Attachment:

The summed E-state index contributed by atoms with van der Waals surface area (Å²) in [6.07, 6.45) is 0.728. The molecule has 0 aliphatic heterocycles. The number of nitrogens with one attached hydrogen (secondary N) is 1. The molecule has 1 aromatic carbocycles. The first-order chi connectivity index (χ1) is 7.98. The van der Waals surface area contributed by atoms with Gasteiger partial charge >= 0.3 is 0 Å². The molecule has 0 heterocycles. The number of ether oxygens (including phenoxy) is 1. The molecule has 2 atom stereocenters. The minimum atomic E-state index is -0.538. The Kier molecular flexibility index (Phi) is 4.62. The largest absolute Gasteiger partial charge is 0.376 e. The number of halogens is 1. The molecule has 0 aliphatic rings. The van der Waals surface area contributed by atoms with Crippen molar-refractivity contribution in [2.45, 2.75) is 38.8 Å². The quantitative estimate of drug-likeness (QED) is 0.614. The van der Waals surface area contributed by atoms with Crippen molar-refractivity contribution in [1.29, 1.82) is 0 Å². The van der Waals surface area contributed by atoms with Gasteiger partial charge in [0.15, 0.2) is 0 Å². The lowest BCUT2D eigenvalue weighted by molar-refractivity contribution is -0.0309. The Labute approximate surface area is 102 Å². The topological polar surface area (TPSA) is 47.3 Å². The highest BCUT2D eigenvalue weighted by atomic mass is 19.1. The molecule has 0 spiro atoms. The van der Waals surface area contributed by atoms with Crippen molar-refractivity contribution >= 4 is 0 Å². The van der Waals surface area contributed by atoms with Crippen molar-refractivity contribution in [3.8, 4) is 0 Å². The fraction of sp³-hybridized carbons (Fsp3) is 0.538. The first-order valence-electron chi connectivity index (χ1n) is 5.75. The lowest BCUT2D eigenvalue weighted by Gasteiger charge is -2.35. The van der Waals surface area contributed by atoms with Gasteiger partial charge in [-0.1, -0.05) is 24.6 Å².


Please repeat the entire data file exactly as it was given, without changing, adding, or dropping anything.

The summed E-state index contributed by atoms with van der Waals surface area (Å²) in [6.07, 6.45) is 0.728. The molecule has 0 aliphatic heterocycles. The number of nitrogens with one attached hydrogen (secondary N) is 1. The molecule has 1 aromatic carbocycles. The first-order chi connectivity index (χ1) is 7.98. The van der Waals surface area contributed by atoms with Gasteiger partial charge >= 0.3 is 0 Å². The molecule has 0 heterocycles. The number of ether oxygens (including phenoxy) is 1. The molecule has 2 atom stereocenters. The minimum atomic E-state index is -0.538. The Kier molecular flexibility index (Phi) is 4.62. The largest absolute Gasteiger partial charge is 0.376 e. The number of halogens is 1. The molecule has 0 aliphatic rings. The van der Waals surface area contributed by atoms with Crippen molar-refractivity contribution in [2.45, 2.75) is 38.8 Å². The quantitative estimate of drug-likeness (QED) is 0.614. The van der Waals surface area contributed by atoms with Crippen molar-refractivity contribution in [1.29, 1.82) is 0 Å². The van der Waals surface area contributed by atoms with Gasteiger partial charge in [0.15, 0.2) is 0 Å². The lowest BCUT2D eigenvalue weighted by molar-refractivity contribution is -0.0309. The Labute approximate surface area is 102 Å². The topological polar surface area (TPSA) is 47.3 Å². The highest BCUT2D eigenvalue weighted by atomic mass is 19.1. The molecule has 0 spiro atoms. The van der Waals surface area contributed by atoms with Crippen molar-refractivity contribution >= 4 is 0 Å². The van der Waals surface area contributed by atoms with Crippen molar-refractivity contribution in [3.8, 4) is 0 Å². The fraction of sp³-hybridized carbons (Fsp3) is 0.538. The first-order valence-electron chi connectivity index (χ1n) is 5.75. The lowest BCUT2D eigenvalue weighted by Gasteiger charge is -2.35. The van der Waals surface area contributed by atoms with Gasteiger partial charge in [-0.1, -0.05) is 24.6 Å².